Meningococcal Meningitis Immunization
Meningococcal Meningitis: Should your child be immunized?
New public health recommendations have been issued to help protect teenagers and college students against a potentially fatal bacterial infection, called meningococcal disease, commonly referred to as meningitis.
The U.S. Centers for Disease Control and Prevention (CDC) now recommends routine meningococcal immunization at the preadolescent doctor's visit (11 to 12 years old). For those teenagers who have not been previously vaccinated, immunization also is recommended at high school entry and for incoming college freshmen living in dormitories (only one shot required).
Meningococcal disease is a dangerous bacterial infection that can strike teenagers and college students. The disease can progress rapidly and within hours of the first symptoms, may result in death or permanent disability, including brain damage, organ failure, loss of hearing and limb amputations. Research shows teenagers have an unusually high death rate; nearly one in four cases is fatal among this age group.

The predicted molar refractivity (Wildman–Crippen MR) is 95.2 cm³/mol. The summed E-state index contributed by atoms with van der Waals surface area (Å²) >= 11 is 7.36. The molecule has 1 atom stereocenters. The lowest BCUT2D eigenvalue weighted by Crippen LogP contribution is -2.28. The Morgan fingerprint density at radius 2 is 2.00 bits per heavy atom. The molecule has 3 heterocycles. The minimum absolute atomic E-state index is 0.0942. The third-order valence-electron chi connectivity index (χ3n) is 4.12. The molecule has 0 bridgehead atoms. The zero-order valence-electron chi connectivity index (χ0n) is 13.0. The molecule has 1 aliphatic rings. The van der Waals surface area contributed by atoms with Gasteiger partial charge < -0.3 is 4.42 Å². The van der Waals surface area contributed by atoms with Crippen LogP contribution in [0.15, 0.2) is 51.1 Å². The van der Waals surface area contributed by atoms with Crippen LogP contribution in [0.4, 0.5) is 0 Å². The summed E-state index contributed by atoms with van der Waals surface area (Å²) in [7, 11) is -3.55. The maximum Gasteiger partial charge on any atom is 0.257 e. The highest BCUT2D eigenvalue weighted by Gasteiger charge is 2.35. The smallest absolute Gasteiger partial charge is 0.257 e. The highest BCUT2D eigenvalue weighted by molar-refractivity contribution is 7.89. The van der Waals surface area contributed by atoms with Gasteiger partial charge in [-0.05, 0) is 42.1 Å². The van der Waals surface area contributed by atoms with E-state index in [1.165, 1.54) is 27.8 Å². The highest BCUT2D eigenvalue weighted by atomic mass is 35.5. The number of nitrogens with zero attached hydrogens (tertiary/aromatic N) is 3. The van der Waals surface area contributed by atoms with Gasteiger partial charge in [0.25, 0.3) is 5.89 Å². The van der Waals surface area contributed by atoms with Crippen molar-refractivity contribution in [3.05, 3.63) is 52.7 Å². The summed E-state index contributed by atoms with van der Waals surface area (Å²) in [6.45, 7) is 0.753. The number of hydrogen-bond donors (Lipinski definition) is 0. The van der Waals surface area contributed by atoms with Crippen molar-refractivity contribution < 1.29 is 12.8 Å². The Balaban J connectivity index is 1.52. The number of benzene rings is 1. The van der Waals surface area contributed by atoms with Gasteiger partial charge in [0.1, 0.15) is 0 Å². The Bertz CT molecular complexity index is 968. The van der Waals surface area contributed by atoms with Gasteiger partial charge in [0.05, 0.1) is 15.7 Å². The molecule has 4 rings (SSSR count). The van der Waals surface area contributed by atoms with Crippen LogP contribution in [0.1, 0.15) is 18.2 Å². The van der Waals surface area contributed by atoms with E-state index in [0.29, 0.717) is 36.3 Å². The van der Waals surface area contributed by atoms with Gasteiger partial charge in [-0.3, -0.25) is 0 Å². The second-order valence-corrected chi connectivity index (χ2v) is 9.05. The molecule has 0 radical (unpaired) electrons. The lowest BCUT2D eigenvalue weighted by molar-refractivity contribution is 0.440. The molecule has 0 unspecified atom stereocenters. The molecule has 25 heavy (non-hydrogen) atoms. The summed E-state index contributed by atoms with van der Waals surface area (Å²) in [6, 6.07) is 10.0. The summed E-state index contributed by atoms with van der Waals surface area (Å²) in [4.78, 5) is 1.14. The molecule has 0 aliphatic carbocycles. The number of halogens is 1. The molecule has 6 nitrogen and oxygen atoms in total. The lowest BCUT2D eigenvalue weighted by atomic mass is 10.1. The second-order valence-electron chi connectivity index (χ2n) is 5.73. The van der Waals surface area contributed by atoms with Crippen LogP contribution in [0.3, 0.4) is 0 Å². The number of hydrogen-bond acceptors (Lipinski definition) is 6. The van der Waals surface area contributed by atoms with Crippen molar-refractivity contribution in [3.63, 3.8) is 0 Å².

The good news is that immunization may help to protect against up to 83 percent of cases among teenagers and college students. A conjugate meningococcal vaccine is now available that public health officials anticipate will provide longer protection against the disease.
Symptoms of meningococcal disease often resemble the flu and can include a fever, headache, nausea and stiff neck, making the disease difficult to diagnose That's why it's so important for parents to be aware of the disease and consider immunization for their teenagers and college-bound children.
The bacteria that cause meningococcal disease are transmitted through air droplets and by direct contact with an infected person (e.g., kissing, coughing). Due to lifestyle factors, such as crowded living situations (sleep-away camps, dorms), sharing personal items (e.g., utensils, drinking glasses), active or passive cigarette smoking and irregular sleep patterns, teenagers and college students are more likely to contract meningococcal disease than the general population. In fact, this age group accounts for nearly 30 percent of all cases in the U.S.
Parents of students in the Beaver Dam Unified School District should be aware of the CDC's immunization recommendations for meningococcal disease and talk to their child's health care provider about vaccination]. To find out more about meningococcal disease and immunization contact your family's health care provider, your child's school nurse, or visit the CDC Web site at www.cdc.gov.